“Figuring out how to make good on our promise to stop censoring search on Google.cn has been hard. We want as many people in the world as possible to have access to our services, including users in mainland China, yet the Chinese government has been crystal clear throughout our discussions that self-censorship is a non-negotiable legal requirement. We believe this new approach of providing uncensored search in simplified Chinese from Google.com.hk is a sensible solution to the challenges we've faced - it's entirely legal and will meaningfully increase access to information for people in China. We very much hope that the Chinese government respects our decision, though we are well aware that it could at any time block access to our services,” Drummond added.

From China, with love, still

Save for Google Search, Google News, and Google Images on Google.cn, which immigrated to Hong Kong, Google is still very much sleeping in the same bed as before, with permission from the Chinese Communist Party. As a matter of fact, the Mountain View-based company has absolutely no plans to leave China altogether. Even more, it is fully aware of the fact that its decisions overseas have left its people working for Google China with their backs against the wall.

“In terms of Google's wider business operations, we intend to continue R&D work in China and also to maintain a sales presence there, though the size of the sales team will obviously be partially dependent on the ability of mainland Chinese users to access Google.com.hk. Finally, we would like to make clear that all these decisions have been driven and implemented by our executives in the United States, and that none of our employees in China can, or should, be held responsible for them. Despite all the uncertainty and difficulties they have faced since we made our announcement in January, they have continued to focus on serving our Chinese users and customers. We are immensely proud of them,” Drummond explained.

Google’s new found anti-communism is in fact misplaced, being on the safe side of the front, not even in no-man’s land, but from the comfort of its Mountain View headquarters. While the move might have caused repercussions internationally, mainland China is bound to remain isolated, and unaware of Google’s move. And I don’t see Brin anywhere near the Tiananmen Square anytime soon. Do you? To make matters worse, how much time do you think will pass until the Chinese government goes gunning for the employees of Google China, now left stranded from the Mountain View mother ship? Let me tell you, this is one prediction that I would rather see fail miserably than come to fruition.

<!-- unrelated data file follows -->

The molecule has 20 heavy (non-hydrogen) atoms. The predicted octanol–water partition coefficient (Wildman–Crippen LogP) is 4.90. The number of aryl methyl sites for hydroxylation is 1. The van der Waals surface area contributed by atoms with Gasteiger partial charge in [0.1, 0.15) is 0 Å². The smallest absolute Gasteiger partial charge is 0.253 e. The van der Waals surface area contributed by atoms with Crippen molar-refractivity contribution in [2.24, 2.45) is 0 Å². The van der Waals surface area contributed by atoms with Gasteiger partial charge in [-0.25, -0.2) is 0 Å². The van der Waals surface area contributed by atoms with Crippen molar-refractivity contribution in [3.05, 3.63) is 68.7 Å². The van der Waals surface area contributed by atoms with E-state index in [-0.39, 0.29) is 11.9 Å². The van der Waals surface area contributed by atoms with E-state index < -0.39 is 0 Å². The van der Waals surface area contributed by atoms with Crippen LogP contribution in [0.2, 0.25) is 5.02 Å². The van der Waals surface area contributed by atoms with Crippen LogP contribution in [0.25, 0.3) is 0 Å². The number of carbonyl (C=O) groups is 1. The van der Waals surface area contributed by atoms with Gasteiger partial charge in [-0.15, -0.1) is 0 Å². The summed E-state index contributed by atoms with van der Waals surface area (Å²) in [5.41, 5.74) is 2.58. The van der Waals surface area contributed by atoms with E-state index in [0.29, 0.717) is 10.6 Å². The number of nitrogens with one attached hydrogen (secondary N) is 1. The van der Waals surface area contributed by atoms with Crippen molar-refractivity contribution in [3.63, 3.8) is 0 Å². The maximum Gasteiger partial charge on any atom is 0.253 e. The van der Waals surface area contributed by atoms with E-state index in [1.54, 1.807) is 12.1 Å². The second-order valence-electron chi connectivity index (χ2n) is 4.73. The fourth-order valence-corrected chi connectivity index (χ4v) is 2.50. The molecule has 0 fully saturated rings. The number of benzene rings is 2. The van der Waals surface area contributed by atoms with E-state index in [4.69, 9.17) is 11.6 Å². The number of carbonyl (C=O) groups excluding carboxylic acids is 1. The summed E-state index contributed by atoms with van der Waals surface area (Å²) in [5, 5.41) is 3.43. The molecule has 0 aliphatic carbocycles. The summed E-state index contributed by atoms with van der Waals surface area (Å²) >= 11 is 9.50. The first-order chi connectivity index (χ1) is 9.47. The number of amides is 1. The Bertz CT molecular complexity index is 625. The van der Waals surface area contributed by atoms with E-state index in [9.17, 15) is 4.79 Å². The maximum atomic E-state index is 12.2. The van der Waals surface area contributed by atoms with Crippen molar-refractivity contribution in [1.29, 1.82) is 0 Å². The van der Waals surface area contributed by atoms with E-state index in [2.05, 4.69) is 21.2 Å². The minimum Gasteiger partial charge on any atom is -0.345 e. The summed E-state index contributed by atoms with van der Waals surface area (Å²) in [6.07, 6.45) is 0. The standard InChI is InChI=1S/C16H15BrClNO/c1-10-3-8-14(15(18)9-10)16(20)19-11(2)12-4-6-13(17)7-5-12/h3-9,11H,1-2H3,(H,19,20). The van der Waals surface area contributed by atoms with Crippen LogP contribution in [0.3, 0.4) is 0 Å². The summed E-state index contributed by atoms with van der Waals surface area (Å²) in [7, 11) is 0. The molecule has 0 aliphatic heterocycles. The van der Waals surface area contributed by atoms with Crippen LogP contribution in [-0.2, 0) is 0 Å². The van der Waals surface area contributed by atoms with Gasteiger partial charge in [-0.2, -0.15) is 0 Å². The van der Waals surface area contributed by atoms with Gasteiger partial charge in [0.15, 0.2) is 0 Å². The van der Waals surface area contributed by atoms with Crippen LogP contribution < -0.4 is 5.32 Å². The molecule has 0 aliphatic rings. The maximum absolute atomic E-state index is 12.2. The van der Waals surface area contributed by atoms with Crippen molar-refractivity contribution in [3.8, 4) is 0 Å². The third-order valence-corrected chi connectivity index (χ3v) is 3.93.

And, then again, what if tomorrow, Google stops complying with the laws in the US, and threatens to take its operation out of the country unless the government meets its demands? And why shouldn’t it? Now there’s a precedent. But do you really want to live in a country whose government is controlled by Google, or any other company for that matter?

The red side of the front

Just exercise caution when it comes to politicized good-evil dichotomies, no matter how they are dressed up and paraded for your perception. Trust me, I’m in no way defending communism, free speech censorship, the violation of human rights, or China. For the first part of my life, I lived under a communist regime, and if it weren’t for democracy, free speech and human rights, I probably wouldn’t be here today. I would certainly not have been able to write this.

You see, one of the best weapons against communism is free information, let’s call it the truth. The best way to dispense the truth in the context of a communist regime is from within, especially in one as isolated as China, cut off through a combination of linguistic barriers and governmental censorship. Google is really serving nobody by cutting access to what little information did slip through the censorship for mainland Chinese users. It certainly won’t do any good to Chinese people. If Google had really wanted to make an impact, it could have done so subversively. Cut down censorship, and just blame it on a bug, a hack, a wild Panda ravaging datacenter shelves made of bamboo. Blame it on the hack that originated from within China.

But don’t be a silent partisan to the Chinese communist regime for years, executing censorship and justifying it to the world, only to have a free speech revelation catalyzed by the precarious situation generated by cyber-attacks. And don’t wear the laurels of a leader in morality, when for so long you held your head down, forgotten the principles you should be preaching, and embraced communism for profit.

I don’t believe it’s Microsoft’s business, or of any other company for that matter, to do more than just “business” in China. Certainly not when the best actions from the international community and country leaders worldwide have been limited to mild criticism and posing for pictures with the Dalai Lama. China will ultimately find its way out of communism, a natural evolution that can be speeded up through access to information. But positioning sources of information outside the Great Chinese Firewall is not the way to bring truth to the largest mass of Internet users in the world.

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By    27 Mar 2010, 11:57 GMT